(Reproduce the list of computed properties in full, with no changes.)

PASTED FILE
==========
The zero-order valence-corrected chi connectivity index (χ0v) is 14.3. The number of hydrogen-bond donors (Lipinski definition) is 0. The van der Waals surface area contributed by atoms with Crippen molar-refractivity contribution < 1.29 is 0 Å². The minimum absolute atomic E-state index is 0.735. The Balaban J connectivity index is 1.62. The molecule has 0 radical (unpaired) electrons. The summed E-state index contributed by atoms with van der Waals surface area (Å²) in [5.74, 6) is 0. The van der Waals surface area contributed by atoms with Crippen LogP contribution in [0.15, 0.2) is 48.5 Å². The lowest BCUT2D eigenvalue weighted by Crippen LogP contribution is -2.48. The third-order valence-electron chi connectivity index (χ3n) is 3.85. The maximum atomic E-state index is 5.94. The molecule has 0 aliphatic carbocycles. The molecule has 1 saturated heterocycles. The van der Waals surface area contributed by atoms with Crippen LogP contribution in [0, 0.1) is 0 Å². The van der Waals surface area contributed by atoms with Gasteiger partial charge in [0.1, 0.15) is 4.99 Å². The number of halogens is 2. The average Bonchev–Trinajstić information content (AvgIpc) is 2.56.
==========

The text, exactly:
The zero-order valence-corrected chi connectivity index (χ0v) is 14.3. The number of hydrogen-bond donors (Lipinski definition) is 0. The van der Waals surface area contributed by atoms with Crippen molar-refractivity contribution < 1.29 is 0 Å². The minimum absolute atomic E-state index is 0.735. The Balaban J connectivity index is 1.62. The molecule has 0 radical (unpaired) electrons. The summed E-state index contributed by atoms with van der Waals surface area (Å²) in [5.74, 6) is 0. The van der Waals surface area contributed by atoms with Crippen LogP contribution in [0.15, 0.2) is 48.5 Å². The lowest BCUT2D eigenvalue weighted by Crippen LogP contribution is -2.48. The third-order valence-electron chi connectivity index (χ3n) is 3.85. The maximum atomic E-state index is 5.94. The molecule has 0 aliphatic carbocycles. The molecule has 1 saturated heterocycles. The van der Waals surface area contributed by atoms with Crippen LogP contribution in [0, 0.1) is 0 Å². The van der Waals surface area contributed by atoms with Gasteiger partial charge in [0.1, 0.15) is 4.99 Å². The number of halogens is 2. The average Bonchev–Trinajstić information content (AvgIpc) is 2.56.